FRED BARNES: Boehner’s probably going to win . . . [and] all the Republicans I talked to today seem to think he’s going to win.
HUME: They don’t feel like he led them to defeat?
BARNES: No, you remember, he just came in — he’d only been the Republican majority leader for a few months, and . . . they think [he’s] somewhat of a risk taker, bolder than say, Denny Hastert was, as the leader of house Republicans before the devastation of the election. And the problem for Roy blunt is that if Boehner wins, the thought is that there will be — they will want a new face as the whip.
HUME: So, they can’t put the same team back out on the field in the leadership position?
BARNES: Yeah, probably not. Of course Mike Pence is running against Boehner and he, you know, he’s very impressive. A guy who hadn’t been there very long, but has sort of a narrow conservative base, relatively narrow and so if you had to bet, you’d say Boehner and somebody else right now. I don’t mean to rule out Roy blunt, who’s capable and well liked. But if — and then there’s one other figure here, who’s not running, who you have to pay attention to, if Blunt decides that maybe he can’t win it, then his deputy, Eric Cantor of Virginia would step in and win easily. . . .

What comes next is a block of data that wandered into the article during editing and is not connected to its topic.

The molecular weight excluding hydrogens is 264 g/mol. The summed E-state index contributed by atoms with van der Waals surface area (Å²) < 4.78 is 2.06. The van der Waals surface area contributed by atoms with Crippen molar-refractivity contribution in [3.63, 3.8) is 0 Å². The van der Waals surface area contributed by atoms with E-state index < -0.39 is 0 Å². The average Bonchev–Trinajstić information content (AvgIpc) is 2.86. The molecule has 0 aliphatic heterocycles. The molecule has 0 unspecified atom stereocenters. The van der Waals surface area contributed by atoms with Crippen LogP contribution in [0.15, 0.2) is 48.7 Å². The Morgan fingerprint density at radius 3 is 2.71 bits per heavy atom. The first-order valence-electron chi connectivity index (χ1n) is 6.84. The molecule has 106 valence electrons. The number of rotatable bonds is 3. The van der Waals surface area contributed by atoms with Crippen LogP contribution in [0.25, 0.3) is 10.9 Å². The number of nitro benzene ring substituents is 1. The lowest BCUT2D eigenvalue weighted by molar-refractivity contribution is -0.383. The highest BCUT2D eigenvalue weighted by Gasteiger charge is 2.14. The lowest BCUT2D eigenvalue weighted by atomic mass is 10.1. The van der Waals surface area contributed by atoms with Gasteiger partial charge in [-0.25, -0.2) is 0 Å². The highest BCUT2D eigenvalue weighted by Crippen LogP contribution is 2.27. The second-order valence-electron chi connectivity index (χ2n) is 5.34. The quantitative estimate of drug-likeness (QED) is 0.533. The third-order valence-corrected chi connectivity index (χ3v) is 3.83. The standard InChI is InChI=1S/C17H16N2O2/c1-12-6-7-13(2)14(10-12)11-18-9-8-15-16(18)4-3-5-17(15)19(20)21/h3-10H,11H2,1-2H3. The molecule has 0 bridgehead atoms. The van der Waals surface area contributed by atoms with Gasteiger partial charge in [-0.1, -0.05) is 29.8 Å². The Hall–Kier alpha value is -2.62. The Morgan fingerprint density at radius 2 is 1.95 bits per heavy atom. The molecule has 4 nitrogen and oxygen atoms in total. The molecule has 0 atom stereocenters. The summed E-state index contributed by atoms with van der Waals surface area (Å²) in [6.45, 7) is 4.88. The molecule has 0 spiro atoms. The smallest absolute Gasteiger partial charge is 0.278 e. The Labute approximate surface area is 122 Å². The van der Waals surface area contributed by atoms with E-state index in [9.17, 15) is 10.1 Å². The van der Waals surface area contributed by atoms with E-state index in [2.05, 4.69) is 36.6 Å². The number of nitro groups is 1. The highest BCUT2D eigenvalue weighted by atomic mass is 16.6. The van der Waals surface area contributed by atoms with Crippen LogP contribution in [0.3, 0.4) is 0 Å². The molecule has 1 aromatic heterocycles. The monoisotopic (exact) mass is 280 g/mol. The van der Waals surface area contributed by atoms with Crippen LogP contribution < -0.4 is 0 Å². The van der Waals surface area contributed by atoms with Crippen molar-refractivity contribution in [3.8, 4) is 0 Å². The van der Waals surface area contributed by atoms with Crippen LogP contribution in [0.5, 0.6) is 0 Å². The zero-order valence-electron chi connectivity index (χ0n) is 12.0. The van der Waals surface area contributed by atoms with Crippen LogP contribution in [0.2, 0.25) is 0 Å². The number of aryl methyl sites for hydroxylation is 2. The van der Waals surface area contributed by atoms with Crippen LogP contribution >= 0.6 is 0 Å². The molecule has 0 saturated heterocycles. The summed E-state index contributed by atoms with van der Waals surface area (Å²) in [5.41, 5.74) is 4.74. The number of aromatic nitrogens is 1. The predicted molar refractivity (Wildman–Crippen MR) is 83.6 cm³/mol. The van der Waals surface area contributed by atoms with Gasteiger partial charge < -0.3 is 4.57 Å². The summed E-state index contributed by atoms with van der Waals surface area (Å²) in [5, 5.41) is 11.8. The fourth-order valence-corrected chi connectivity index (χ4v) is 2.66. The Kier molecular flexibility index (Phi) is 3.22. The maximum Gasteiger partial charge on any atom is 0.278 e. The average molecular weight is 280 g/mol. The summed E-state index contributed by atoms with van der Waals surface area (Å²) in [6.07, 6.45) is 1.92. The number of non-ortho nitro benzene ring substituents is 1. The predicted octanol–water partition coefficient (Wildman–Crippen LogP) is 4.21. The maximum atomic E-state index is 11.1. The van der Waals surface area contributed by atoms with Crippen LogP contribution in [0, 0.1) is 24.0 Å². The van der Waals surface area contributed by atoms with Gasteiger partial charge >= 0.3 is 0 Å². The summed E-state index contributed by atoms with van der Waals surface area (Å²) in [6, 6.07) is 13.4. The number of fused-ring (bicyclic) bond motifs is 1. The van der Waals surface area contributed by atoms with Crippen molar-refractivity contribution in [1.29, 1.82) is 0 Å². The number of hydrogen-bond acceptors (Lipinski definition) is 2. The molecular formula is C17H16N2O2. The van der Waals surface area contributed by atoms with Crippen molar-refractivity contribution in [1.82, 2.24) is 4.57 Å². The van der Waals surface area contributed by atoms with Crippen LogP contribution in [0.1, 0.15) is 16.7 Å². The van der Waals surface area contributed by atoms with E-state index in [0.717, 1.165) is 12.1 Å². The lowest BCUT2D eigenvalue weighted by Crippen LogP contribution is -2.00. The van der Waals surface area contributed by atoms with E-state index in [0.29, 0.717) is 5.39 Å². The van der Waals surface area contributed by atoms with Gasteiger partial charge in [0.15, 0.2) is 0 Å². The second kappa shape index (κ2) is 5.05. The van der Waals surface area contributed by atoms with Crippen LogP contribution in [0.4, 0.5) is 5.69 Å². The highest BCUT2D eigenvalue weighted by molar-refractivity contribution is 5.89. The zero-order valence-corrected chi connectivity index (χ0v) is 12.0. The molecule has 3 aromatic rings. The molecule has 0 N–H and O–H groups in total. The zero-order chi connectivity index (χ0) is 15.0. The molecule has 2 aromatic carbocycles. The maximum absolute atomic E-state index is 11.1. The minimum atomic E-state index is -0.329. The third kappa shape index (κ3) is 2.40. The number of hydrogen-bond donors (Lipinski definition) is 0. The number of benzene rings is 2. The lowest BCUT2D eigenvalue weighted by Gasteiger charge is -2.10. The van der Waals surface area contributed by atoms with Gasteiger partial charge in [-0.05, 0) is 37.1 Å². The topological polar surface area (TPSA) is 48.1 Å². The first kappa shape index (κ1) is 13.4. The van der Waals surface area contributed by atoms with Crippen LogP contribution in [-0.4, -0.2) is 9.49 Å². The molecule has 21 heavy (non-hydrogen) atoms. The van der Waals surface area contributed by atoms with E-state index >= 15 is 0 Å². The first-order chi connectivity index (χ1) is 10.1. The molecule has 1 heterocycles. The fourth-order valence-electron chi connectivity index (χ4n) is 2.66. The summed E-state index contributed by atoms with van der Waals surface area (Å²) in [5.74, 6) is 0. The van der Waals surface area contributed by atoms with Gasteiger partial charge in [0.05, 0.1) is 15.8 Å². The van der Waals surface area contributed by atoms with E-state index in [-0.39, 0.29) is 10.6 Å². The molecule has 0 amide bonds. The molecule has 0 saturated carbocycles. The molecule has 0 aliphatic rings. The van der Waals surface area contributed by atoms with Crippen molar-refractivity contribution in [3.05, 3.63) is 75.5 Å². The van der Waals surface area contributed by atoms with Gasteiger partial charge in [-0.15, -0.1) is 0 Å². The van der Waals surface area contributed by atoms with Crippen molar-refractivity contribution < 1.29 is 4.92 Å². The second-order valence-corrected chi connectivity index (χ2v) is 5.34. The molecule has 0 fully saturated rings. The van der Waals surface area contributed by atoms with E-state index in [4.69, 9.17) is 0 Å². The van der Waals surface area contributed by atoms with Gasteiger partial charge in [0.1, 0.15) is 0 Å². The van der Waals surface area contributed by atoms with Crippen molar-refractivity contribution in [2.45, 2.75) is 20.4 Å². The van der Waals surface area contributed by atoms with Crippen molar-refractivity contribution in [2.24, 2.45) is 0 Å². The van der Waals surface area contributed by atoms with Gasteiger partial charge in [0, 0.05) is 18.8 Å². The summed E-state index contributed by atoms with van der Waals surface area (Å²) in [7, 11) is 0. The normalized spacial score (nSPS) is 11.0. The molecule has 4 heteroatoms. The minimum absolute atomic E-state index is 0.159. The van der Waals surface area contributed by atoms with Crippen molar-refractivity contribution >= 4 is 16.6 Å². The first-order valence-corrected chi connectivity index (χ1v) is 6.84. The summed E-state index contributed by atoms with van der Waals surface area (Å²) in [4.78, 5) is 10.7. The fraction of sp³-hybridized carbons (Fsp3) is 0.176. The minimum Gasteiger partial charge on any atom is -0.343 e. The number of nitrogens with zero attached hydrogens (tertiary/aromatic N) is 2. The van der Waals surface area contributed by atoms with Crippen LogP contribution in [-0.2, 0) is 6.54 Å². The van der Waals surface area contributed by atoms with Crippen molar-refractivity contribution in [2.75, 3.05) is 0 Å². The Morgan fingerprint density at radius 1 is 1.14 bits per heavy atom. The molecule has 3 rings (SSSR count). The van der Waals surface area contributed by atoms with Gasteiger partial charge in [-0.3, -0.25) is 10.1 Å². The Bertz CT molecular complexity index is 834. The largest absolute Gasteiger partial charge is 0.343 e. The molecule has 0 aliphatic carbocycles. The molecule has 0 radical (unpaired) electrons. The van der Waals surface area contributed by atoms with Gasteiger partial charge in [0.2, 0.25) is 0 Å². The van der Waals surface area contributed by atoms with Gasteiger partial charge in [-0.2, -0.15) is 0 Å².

MICHAEL BARONE: You know, John Boehner was first elected to Congress in 1990. He’s one of the few members who says, “I remember what it was like to serve in a Democratic Congress” and he didn’t like it very much. And he was one of the sort of party rebels there. He’s a guy [who wouldn’t take] pork barrel projects for his district when he first ran for Congress.
HUME: No earmarks?
BARONE: No earmarks, no nothing. He says when he first ran he said to his constituents, “If you want a guy who’s going to bring back federal money to your district, you should vote for somebody else, because I’m not going to play that game.” He’s got a safe Republican district, so it’s easier to say that.